• For CGT purposes a disposal occurs on the date of an unconditional agreement to sell, always assuming that the agreement is completed in due course.
  • There is a single rate of CGT which is 18% on all gains made from disposals effective on or after 6th April 2008.
  • Where appropriate Entrepreneurs’ Relief applies. This gives an effective 10% rate of CGT on the first £2 million of gains made on or after April 2008 relating to the disposal of qualifying holdings in trading companies, where the shareholder is an employee or officer of the company. 
  • Trust interests are also eligible to be included in the Entrepreneur’s relief regime.

Who Will Loose Out When The Rates Go Up?

  • Holders of non-business assets (e.g. individuals or partnerships with buy-to-let or second homes and many investors in investment or listed companies) who may find themselves paying tax at 40% instead of the current 18%, and 
  • Holders of business assets who do not qualify for entrepreneurs’ relief. Again they will pay at 40% rather than 18%.

Admittedly some people may only have to pay at 20% but it is possible that the gain itself could be sufficient to push them into the 40% band or that a decrease in the tax-free allowance could mean them paying tax on gains which previously would have been zero rated.

 Will There Be Any Winners When Rates Go Up?

There could be winners if the thresholds for entrepreneurs’ relief are increased. Also if a form of taper relief or indexation is reintroduced in respect of business assets not currently eligible for entrepreneurs’ relief or non business assets in general.

 What Can Be Done to Save Tax Now?

It could be advantageous for investors who stand to lose out from the potential changes to trigger a disposal prior to the introduction of the changes.  They may be able to save tax in the long run by using one or more of the following strategies.  Note that for these purposes let’s assume that the changes take effect from a future date – say 1st October 2010. As explained above the effective date could be later, earlier or even backdated.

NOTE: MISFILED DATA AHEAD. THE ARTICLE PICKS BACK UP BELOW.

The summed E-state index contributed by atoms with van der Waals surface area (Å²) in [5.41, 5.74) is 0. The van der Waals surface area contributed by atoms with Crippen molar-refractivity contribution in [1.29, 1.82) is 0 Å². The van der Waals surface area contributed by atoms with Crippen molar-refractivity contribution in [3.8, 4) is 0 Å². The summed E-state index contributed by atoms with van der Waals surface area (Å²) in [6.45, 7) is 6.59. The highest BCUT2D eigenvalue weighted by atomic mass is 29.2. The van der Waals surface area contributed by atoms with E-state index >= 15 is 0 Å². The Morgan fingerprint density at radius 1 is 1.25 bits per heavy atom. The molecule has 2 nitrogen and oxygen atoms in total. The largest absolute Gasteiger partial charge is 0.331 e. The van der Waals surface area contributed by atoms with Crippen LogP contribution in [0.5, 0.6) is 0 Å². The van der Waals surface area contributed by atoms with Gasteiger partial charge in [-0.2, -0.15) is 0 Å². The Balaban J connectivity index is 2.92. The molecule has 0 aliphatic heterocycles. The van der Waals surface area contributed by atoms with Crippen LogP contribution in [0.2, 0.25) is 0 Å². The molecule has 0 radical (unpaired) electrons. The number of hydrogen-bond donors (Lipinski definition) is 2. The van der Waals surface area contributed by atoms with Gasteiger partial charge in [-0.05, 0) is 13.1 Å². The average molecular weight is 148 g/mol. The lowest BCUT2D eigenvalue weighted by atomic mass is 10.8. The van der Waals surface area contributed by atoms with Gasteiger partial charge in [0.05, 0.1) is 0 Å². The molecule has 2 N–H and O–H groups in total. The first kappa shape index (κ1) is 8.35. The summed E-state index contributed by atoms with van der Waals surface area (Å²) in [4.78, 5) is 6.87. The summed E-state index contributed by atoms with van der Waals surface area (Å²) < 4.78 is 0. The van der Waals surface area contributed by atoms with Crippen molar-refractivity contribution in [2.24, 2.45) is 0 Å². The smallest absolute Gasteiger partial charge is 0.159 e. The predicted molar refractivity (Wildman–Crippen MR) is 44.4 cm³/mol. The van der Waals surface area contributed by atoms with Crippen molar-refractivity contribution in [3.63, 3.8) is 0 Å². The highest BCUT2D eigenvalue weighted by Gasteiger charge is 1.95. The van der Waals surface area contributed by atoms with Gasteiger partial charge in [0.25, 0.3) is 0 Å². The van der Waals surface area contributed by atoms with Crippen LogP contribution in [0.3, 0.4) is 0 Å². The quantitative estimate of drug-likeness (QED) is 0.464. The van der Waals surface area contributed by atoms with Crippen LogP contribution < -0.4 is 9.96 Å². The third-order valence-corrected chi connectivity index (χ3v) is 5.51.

1) Sale currently being negotiated or planned

Probably most relevant to second homes or investment property but could also be applicable to shares or other assets. If the disposal of the asset happens before our notional date of 1st October 2010, the tax rate will be 18%; if it happens after that date, it will be higher. This will be at least 20%, but unless the gain is small and the taxpayer has a low income then 40% is likely to be the applicable rate. Ideally an unconditional contract should be entered into before 1st October 2010. If this is not possible, or is uncertain, it might be advisable to sell the assets (perhaps for debt) to a trust or other entity before 1st October 2010. The trust or entity would then sell the assets to the ultimate purchaser. A suitable trust should be capable of being set up in a short timescale with a minimum of formality. The gain on the value of the property at the time it is given to the trust or entity would be subject to tax at 18%.  Only any gain made between the asset going into trust or entity and being sold to the final purchaser would be liable to tax at a higher rate. Provided that the contract with the trustees is appropriately structured the 18% CGT would only become payable as and when the sale to a third party purchaser occurs. Similar arrangements may also be possible with connected persons such as family members or companies.

2) No sale imminent or planned

The assets could still be transferred into trust etc. using the above route. The tax only becomes payable as and when the sale to a third party purchaser occurs.  However, before any transfer takes place the impact on estate planning would need to be considered.

3) Imminent sale on a share for share or share for loan note basis